Very good observation. History does afford us with examples of this.
For instance, would Napoleone Buonaparte be remembered today without the Revolution? He was a relatively junior artillery officer of minor nobility at that, with little or no prospects of advancement to the higher ranks.
Even if Europe went to war again during his lifetime, with all of those senior officers of the Ancien Regime on the army list, can we safely presume that Napoleon would have achieved such rapid advancement? He may have shown up in the history books as a footnote if he had remained associated with the Corsican independence movement and been caught and executed. Or else, if he took service with the Turkish Empire, then no matter how successful he became as a general there, who would remember him unless he served against Austria et al and then perhaps he would only be recalled under his adopted Turkish name?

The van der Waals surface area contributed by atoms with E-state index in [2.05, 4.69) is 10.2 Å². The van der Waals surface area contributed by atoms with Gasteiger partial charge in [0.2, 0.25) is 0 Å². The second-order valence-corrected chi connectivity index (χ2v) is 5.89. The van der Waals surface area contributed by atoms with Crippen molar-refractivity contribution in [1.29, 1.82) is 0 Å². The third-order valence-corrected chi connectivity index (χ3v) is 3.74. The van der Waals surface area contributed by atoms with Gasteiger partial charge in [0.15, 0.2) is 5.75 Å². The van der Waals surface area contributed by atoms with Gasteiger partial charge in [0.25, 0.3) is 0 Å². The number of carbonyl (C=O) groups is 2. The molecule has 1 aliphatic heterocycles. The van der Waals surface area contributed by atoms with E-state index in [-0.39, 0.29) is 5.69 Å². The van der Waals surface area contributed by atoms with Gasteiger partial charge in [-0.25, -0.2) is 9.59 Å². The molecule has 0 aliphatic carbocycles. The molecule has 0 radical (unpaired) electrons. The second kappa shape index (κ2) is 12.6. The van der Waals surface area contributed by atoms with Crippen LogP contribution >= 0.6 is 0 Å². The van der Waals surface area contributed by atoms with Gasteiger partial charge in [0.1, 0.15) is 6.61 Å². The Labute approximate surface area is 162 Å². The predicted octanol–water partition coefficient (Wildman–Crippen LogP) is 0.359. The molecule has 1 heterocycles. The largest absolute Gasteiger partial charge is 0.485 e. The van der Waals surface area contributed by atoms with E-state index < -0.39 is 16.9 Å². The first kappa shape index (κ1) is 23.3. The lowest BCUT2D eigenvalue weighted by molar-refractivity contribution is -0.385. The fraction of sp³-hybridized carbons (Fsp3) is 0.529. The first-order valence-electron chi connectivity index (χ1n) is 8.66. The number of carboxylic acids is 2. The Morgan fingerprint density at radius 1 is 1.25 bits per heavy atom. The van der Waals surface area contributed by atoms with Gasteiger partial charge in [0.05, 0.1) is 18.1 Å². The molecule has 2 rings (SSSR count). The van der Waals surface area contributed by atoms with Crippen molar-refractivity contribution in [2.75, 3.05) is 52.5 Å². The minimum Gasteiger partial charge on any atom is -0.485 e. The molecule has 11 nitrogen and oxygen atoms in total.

Same for Arthur Wellesley. Would he have only been noticed in biographies of his brilliant elder brother or in the genealogies of the Earls of Mornington? Even if he had been successful as a general in India, how many know of the generals who successful fought there over the years? His seniority would not have given him a chief command in a short war, even if Castlereagh backed him. So a paragraph or two in Fortescue at best?
Hiram Ulysses Grant [aka Ulysses Simpson] is probably one of the best examples of your observation. Without the War for Southern Independence 1861-1865, he would have more than likely ended his days as a clerk in his brothers' store. Not even certain that he would have made the pages in a history of the Mexican War. At best, he would be noted in any work on the graduates of West Point as a failed officer, a failed farmer, a failed businessman and a heavy drinker of the class of 1843. Who knew....?